C.S. Lewis, in accord with other heavy hitters of Christian apologetics, contend that the most incontrovertible tenant of Christianity is original sin. (However, my favorite exposition of this doctrine is, of course, found here.) Indeed, most all people have an internal moral compass, a conscience, that tells them that they fall short of perfection. Those people incapable of feeling guilt are considered the most dangerous and potentially monstrous of all humans. While I am not convinced that universal sin is “proven” by the facts, it is clear that most of the people we call good or conscientious would agree that falling short of internal and external aspirations is a common part of life. Falling short is part of life not simply because we are defective, it seems to be an ingrained part of being a human to recognize that we do not live up to what our consciences aspire to. Even those that are often completely blind to their own faults can usually point out the faults of others. This brings guilt, perhaps one of the most important defenses against barbarism, yet it also one of those things that invariably saps happiness and joy from life.
What Christianity brings to the table is forgiveness. Evangelists tells us: “In Christ you will be saved and forgiven, white as snow.” Where Evangelicalism and Mormonism diverge is how they dish up the meaty meal of forgiveness to the believer. (To be specific: I am talking about how the forgiveness of is felt and experienced, not about whether or not either approach is justified by scripture, revelation or theology.)
Mormons “eat meat sparingly”, perhaps for fear that not worrying about fault will sap our desire to improve. For a Mormon, the forgiveness of God is a tool God uses to perfect us, not the whole message. Mormons grow by striving, knowing that the prize is to be had, but a premium is placed on “enduring to the end” and not sitting back and resting. For the believer, life is about “preparing to meet god” its about being found worthy to be in his presence. True knowledge, revelation and understanding of what glories God has prepared for us come only by human effort, by doing our part. This is what was made clear to me by the ultimate passages of what was perhaps Joseph Smiths most bold and astounding revelation: D&C 76. Joseph Smith and Sidney Rigdon, together saw and conversed with a glorified Jesus who explained to them some of the mysterious of the kingdoms of God that wait for humanity. The recorded revelation begins by explaining the conditions upon which God grants mercy:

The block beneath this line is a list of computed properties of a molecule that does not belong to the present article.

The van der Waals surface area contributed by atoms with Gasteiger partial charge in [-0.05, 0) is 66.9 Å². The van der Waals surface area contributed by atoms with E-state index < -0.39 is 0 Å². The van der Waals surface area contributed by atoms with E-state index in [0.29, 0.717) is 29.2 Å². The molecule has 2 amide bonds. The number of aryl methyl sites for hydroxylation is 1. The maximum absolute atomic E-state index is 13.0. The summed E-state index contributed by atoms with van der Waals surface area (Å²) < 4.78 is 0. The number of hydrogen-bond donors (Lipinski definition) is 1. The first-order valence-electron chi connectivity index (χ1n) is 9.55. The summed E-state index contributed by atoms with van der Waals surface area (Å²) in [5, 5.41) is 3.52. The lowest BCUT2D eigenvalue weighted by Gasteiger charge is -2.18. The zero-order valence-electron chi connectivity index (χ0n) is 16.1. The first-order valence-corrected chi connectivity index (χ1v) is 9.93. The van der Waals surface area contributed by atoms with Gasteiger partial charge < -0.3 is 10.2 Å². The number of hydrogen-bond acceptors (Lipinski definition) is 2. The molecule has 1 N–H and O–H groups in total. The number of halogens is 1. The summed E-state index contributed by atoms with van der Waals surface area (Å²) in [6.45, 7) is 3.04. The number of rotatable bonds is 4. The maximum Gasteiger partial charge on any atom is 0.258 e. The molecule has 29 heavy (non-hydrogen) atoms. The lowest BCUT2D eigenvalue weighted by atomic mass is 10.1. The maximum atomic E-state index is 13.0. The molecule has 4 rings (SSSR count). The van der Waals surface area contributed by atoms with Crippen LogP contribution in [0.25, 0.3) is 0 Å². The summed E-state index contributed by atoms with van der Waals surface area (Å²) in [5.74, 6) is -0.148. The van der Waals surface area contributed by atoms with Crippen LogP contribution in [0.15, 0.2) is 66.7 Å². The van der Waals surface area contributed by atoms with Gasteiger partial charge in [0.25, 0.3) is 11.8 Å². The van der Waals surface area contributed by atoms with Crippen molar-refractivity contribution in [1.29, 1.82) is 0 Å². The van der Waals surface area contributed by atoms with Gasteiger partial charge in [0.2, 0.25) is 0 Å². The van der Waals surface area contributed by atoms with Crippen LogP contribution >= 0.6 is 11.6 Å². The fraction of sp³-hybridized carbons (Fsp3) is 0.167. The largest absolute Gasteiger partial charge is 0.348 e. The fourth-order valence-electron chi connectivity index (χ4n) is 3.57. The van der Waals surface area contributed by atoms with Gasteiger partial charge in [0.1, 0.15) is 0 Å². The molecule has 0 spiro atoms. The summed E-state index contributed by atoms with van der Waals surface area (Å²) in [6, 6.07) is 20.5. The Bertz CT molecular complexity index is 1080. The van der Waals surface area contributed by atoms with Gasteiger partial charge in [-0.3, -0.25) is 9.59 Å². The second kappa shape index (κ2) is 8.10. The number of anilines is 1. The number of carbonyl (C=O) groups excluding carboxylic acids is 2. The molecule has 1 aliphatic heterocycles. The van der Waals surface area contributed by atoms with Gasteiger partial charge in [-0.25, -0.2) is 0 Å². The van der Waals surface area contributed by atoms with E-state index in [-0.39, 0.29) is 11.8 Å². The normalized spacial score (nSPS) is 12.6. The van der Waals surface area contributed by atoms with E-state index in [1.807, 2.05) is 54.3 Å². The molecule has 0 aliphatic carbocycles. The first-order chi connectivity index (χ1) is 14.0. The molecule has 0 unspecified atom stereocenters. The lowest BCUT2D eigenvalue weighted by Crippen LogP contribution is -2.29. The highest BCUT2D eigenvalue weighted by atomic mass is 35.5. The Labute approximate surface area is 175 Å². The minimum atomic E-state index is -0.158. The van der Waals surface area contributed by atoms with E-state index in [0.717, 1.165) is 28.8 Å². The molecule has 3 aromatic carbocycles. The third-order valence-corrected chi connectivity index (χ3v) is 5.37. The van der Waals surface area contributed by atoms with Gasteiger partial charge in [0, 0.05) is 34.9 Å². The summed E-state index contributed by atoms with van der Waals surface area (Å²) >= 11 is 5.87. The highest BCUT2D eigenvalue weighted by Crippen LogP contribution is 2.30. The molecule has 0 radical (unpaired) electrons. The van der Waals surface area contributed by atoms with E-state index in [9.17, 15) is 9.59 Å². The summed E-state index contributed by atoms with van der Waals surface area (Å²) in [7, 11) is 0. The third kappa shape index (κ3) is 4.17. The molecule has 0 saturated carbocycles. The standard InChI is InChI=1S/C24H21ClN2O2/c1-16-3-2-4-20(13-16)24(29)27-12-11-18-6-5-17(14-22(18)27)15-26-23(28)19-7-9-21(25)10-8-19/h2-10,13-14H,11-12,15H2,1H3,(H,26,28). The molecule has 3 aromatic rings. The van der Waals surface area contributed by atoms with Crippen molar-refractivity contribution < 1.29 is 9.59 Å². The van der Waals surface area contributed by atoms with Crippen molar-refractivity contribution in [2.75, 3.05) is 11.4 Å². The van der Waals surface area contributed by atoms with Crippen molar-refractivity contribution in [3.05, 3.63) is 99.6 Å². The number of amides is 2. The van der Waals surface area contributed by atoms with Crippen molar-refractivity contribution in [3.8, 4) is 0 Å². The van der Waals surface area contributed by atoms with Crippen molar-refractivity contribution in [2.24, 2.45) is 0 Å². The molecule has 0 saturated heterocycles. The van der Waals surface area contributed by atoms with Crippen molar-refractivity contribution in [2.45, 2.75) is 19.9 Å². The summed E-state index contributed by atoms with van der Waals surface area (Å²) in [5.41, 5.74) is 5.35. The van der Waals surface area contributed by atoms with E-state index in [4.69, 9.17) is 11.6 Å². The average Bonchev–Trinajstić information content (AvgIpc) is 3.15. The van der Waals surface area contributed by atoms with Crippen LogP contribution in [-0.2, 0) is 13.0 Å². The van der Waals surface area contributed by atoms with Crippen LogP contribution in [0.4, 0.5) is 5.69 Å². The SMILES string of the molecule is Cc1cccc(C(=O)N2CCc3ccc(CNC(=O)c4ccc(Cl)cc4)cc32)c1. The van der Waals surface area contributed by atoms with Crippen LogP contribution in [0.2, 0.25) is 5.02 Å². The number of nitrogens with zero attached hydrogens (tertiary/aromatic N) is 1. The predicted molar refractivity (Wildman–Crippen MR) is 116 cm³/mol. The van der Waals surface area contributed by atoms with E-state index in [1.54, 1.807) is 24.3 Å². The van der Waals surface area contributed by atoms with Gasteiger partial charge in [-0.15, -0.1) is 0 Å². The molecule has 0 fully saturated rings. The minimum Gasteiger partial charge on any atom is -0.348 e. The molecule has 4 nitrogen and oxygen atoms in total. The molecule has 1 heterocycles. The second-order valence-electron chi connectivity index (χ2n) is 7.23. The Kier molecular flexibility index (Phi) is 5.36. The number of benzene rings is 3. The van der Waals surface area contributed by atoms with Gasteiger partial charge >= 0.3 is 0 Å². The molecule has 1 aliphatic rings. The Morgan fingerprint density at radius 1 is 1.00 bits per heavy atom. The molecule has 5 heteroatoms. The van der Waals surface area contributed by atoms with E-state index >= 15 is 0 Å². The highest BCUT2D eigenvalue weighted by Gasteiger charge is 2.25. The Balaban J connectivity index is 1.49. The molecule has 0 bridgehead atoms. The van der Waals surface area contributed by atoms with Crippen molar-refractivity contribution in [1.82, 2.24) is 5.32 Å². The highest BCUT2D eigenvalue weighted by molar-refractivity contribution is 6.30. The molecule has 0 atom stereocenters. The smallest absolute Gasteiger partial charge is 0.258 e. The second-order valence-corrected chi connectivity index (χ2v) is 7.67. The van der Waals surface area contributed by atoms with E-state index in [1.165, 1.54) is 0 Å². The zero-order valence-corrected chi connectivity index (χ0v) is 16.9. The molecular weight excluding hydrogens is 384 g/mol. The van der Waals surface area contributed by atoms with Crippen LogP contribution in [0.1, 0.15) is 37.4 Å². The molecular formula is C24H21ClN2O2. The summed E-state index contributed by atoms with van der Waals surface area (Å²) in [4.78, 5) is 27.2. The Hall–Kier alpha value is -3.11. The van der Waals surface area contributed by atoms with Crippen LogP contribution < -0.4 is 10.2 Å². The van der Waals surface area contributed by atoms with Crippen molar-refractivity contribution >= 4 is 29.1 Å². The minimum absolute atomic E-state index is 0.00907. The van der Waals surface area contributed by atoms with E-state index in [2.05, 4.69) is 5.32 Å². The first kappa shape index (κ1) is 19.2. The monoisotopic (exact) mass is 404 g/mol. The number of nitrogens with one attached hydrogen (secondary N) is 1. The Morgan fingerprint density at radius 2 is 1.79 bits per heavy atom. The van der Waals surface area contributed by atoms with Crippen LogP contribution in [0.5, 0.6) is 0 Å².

“(5) For thus saith the Lord—I, the Lord, am merciful and gracious unto those who fear me, and delight to honor those who serve me in righteousness and in truth unto the end.”
In the end of the section the prophet explains the conditions of even understanding the mysteries he attested to in the body of the passage:
(114) But great and marvelous are the works of the Lord, and the mysteries of his kingdom which he showed unto us, which surpass all understanding in glory, and in might, and in dominion;
(115) Which he commanded us we should not write while we were yet in the Spirit, and are not lawful for man to utter;
(116) Neither is man capable to make them known, for they are only to be seen and understood by the power of the Holy Spirit, which God bestows on those who love him, and purify themselves before him;
(117)To whom he grants this privilege of seeing and knowing for themselves;
(118) That through the power and manifestation of the Spirit, while in the flesh, they may be able to bear his presence in the world of glory.
I think this passage highlights up all kinds of complex differences between Evangelicals and Mormons. But what I want to focus on is that the focus here is that in this section where the afterlife is explained, the focus Joseph ends with is is knowledge, understanding and experience, through conscious self-purification. For Joseph, seeing and experiencing light and knowledge from God was the end of religion and the crowning difference of Mormonism. Eternal life is literally to “know” God in this unspeakable way. In this paradigm, forgiveness is pervasive, practically everybody ends up forgiven and enjoys glory, but it is not the focus, and often comes only after the sinners feel the pain of their sins that they knowingly committed. Such is Mormonism in practice, Christianity is the plan of God to save ALL from endless torment brought on by universal sin, and the systematic program for obtaining perfection through using the atonement to purify and become worthy. The feeling of being forgiven is the carrot at the end of a long day of effort. Often the experience of the joy is intentionally kept just out of reach to keep the body spurred along.